By Rodney Dodsworth – March 14, 2016
As opposed to what the Left believes, the purpose of government is not to impose social justice.
That was forgotten in Scotus’ 1964 Reynolds v. Sims ruling.
Citing a non-existent “one man one vote” principle, eight Warren Court black-robes ruled that state legislative districts must be of approximately equal populations. Through a rogue interpretation of the 14th Amendment’s equal protection clause, these masterminds imposed a democratic republic form of government on all fifty states! Never mind the constitution simply guarantees a republican form of government. Scotus illegally overruled centuries of wisdom and imposed social justice democracy instead.
Free government demands the consent of the people. Without our consent, no law is legitimate. But, when law making is entirely in the hands of the people or their representatives, the result is a democratic republic, which history has shown to be hostile to minority rights and eventually end in tyranny.
Instead of representation by county, state senates were transformed into mini-assemblies. By this, Scotus gave large metropolitan areas control of both houses of state legislatures. No longer did rural areas have a counterbalancing voice. No longer was the damage done by urban demagogues limited to high density cities. Reynolds guaranteed the states would eventually succumb to the same leveling social justice forces that have always typified big city government.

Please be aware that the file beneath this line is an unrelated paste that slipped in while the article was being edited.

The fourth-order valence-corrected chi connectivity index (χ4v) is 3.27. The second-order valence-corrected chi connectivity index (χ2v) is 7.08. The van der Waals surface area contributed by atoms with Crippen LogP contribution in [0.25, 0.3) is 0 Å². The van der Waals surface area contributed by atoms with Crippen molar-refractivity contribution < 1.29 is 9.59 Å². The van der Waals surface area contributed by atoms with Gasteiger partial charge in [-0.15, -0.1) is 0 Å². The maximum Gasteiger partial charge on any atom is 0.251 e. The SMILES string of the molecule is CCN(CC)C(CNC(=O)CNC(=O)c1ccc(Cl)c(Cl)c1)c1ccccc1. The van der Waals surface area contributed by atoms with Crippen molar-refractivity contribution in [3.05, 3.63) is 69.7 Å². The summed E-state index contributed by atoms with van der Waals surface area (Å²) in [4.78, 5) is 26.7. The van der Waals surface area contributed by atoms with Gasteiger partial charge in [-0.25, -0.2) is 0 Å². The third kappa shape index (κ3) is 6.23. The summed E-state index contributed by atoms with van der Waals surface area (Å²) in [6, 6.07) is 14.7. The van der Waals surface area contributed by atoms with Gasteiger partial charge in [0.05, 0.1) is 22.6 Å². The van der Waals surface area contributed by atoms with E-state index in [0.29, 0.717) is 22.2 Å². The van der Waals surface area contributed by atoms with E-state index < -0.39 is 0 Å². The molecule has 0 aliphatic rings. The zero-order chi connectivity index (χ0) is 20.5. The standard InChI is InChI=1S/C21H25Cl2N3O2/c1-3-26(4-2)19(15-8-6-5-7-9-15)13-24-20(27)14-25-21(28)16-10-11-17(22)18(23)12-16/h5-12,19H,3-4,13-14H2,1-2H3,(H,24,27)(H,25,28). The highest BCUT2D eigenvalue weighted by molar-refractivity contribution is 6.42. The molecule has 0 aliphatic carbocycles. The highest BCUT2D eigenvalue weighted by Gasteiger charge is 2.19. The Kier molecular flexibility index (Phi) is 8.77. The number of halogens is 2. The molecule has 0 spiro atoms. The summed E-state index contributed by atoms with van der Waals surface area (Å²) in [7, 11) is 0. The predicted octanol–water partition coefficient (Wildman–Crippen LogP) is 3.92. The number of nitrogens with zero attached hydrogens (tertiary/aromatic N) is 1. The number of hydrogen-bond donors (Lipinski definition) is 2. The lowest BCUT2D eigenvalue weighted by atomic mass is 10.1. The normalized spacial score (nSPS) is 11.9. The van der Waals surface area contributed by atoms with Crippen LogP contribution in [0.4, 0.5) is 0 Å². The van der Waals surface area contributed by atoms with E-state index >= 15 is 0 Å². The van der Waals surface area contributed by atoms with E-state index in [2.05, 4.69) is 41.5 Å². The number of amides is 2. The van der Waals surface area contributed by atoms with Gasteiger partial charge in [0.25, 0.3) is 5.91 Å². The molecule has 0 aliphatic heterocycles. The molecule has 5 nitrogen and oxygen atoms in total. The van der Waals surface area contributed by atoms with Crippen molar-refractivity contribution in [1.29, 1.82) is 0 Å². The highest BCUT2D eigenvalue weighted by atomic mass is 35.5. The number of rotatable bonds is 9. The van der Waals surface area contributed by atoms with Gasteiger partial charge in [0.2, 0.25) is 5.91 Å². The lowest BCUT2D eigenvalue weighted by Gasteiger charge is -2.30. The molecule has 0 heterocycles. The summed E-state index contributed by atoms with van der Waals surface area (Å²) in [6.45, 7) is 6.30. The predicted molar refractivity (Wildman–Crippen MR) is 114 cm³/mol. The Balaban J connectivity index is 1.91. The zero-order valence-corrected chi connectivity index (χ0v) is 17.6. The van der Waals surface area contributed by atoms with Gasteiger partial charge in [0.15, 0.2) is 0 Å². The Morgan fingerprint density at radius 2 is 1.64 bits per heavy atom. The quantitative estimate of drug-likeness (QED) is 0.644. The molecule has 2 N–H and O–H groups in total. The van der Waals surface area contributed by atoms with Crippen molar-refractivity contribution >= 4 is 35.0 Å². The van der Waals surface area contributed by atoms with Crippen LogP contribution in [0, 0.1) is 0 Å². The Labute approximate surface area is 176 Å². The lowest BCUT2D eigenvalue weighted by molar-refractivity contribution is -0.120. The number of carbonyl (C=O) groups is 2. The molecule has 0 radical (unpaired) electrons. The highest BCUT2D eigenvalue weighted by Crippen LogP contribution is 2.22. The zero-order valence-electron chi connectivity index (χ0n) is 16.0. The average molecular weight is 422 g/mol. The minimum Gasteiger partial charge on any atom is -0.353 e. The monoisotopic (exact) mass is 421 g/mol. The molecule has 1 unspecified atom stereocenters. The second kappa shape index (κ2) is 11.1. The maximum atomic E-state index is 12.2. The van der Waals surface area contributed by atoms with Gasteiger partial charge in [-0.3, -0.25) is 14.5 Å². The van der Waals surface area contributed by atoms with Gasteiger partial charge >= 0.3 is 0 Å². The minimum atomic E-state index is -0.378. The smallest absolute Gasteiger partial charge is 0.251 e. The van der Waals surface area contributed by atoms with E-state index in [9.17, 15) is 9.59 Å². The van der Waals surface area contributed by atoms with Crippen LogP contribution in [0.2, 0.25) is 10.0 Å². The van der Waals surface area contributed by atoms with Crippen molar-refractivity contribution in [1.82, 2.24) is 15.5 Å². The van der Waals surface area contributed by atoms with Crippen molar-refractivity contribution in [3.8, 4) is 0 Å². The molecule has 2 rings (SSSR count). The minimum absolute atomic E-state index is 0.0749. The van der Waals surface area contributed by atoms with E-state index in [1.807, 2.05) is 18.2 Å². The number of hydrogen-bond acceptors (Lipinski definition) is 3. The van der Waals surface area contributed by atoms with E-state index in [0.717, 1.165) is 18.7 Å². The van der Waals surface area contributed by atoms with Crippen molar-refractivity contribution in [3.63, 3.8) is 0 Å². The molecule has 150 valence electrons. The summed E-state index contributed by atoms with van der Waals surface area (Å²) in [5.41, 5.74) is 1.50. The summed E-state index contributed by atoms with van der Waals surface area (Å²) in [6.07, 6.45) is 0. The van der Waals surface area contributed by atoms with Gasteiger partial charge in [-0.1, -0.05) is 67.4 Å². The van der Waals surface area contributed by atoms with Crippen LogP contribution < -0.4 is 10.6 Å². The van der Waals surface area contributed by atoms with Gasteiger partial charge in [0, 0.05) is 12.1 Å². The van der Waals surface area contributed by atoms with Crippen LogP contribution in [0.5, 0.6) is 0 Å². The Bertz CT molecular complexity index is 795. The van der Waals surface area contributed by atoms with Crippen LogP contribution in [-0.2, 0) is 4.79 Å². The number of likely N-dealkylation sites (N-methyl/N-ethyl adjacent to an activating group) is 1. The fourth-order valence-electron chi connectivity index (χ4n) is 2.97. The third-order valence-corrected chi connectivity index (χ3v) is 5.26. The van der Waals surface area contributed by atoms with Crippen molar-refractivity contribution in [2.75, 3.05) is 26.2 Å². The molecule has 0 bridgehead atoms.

Senator Dirksen of Illinois warned that Chicago would come to dominate Springfield. He was right; due to Reynolds, Illinois is near bankruptcy and losing population as people flee high taxes, higher unemployment, and societal destruction.1
By what power did scotus so easily, and by a large majority, impose breathtaking change on the fundamental structure of state governments?
Because of the 17th Amendment, the states were defenseless. Without representation in the senate, scotus black-robes had nothing to fear. Why would popularly elected senators oppose the decision? Some, like Dirksen did. But in the aggregate, popularly elected senators were not going to risk reelection for opposing the lofty ideal of “one man one vote.” The media would ask, “How could anyone be against equal representation?
So, when you look around your state and cringe at rising taxation and read of rural county secessionist movements, take the time to consider the long chain of events that brought these situations about.
It all began with the 17th Amendment, and cannot end until the 17th is repealed.